The chopped and changed wives of Henry VIII have moved heaven and earth to tell their side of the story. Overshadowed by their husband’s reign, these queens have taken over the Quays theatre to upgrade the audiences limited knowledge of their lives. Assuming that you only know them from the rhyme Divorced, Beheaded, Died, Divorced, Beheaded, Survived, their infectious new nine-part album is sure to update your schooling.
The 75-minute pop concert places the six queens in competition, battling each other for the bragging rights over whose life was worse with Henry. There’s no love lost between these queens and their ex as the women ditch all-consuming love songs for defiant pop tracks and power ballads that capture their strengths and reveal their hidden contributions to history.
Taking away the romanticised image of queendom, writers Toby Marlow and Lucy Moss have created a medley of songs that channel the Six’s real backstories through pop, dance and hip-hop styles. With informative solos that range from tragically funny to simply tragic, each queen is given time to unpack their story as the remaining five support her as her backing dancers.
This unmissable British musical delivers a show bursting with a uniquely youthful and historical appeal, adding a diverse cast and a variety of pop tracks that could easily be performed by the likes of Little Mix. Through the songs Don’t Lose Your Head, Get Down and I Don’t Need Your Love, the girls calve out a contemporary and fantastical vision of their lives made for the smartphone generation. Channelling their frustrations through the music, the songs help shift our perceptions of the queens through factual and smart storytelling that rework Tudor terms and layer the show with humour.
Apparently, not all the queens were dealt a bad hand, and discovering the story behind Anna of Cleves (played by Alexia McIntosh) will make you wish you could press replay on history. Thankfully, the Six album is available on iTunes, Spotify and Amazon Music for all to enjoy. However, it will lack the energy radiating from these colourful characters and skilled musicians on stage.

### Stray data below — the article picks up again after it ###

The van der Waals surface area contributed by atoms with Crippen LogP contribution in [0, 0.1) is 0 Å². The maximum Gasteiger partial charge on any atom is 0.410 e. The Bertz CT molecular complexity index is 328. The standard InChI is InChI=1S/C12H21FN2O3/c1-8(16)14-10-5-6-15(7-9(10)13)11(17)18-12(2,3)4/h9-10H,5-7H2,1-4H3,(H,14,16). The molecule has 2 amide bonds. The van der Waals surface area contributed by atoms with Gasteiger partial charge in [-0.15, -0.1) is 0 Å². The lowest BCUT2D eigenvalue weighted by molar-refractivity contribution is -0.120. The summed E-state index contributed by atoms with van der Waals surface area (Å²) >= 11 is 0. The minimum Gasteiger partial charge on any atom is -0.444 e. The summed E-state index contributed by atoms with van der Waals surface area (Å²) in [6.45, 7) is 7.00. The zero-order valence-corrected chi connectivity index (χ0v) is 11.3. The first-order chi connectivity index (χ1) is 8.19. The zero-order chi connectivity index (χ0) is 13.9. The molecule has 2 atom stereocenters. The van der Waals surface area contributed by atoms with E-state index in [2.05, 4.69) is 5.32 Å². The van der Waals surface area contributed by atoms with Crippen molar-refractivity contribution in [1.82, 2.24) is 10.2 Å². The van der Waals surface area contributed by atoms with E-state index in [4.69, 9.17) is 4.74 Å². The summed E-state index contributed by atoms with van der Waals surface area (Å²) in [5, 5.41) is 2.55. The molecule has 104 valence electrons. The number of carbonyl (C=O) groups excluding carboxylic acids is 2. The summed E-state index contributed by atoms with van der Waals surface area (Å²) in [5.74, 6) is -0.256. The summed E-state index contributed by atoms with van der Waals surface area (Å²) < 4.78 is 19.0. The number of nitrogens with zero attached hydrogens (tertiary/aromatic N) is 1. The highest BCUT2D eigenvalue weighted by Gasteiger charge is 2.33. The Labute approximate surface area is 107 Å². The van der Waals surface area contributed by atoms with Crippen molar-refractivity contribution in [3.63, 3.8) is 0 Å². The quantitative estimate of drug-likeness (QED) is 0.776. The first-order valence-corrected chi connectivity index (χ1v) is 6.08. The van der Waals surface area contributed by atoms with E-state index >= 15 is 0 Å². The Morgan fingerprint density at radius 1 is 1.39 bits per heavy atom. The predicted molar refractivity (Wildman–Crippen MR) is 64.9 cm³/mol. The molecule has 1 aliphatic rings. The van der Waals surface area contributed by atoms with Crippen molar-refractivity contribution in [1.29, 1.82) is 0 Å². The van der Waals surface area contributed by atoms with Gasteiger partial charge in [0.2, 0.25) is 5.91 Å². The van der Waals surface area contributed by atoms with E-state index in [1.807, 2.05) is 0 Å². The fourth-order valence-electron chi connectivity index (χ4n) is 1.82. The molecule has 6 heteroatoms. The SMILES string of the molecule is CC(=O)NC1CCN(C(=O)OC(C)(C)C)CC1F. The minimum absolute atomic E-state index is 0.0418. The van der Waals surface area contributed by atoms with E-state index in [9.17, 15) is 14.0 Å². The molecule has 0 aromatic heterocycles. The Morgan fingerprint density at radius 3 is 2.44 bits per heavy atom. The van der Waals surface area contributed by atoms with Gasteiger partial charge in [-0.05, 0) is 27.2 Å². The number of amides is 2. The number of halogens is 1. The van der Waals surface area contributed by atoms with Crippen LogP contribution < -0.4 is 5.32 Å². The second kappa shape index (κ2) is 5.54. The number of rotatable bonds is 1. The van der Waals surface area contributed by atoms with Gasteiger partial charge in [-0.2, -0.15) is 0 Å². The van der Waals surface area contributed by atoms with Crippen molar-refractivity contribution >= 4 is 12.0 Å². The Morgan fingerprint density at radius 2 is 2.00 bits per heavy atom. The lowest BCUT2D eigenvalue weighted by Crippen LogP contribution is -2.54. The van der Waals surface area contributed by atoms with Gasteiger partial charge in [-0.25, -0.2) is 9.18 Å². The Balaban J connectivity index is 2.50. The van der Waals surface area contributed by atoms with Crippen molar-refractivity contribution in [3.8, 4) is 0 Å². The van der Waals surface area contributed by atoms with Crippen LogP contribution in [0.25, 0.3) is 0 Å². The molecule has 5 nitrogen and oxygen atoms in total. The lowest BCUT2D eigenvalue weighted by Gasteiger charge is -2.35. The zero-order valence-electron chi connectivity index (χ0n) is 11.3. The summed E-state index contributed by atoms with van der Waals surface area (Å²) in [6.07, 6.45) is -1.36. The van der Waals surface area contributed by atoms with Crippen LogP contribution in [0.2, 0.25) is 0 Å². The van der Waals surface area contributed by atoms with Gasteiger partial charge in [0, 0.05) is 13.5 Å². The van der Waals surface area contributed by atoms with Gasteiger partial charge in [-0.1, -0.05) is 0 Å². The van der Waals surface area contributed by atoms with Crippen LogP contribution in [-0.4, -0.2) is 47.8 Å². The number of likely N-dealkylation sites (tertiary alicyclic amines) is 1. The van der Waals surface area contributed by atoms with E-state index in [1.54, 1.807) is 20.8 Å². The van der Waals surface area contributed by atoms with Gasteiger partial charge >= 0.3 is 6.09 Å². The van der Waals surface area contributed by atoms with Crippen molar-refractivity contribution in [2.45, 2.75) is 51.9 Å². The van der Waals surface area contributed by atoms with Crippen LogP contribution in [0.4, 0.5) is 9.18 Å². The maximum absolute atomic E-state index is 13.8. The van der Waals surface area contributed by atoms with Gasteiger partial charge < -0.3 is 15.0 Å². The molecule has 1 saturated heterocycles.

Alongside the four-piece all-female band, the deliberately defiant and daring cast have crafted a show that recognises a lack of strong musical roles for women in theatre while refreshingly writing themselves into history. The rebellious, girl-power message comes complete with custom-made bedazzled outfits that sparkle from crown to corset. Costume designer Gabriella Slade helps the ladies pack an extra punch by setting the queens apart with their own signature style and personal Power Ranger colour.
The avant-garde Tudor fashions are placed against simple designs, using LED lighting to form a church backdrop and single spotlights to pull focus on the women alone. With effortless dance numbers that keep the ensemble on their heels throughout their performance, the crafting of Six stands on the theme of women’s empowerment without compromising entertainment for an overload of information.
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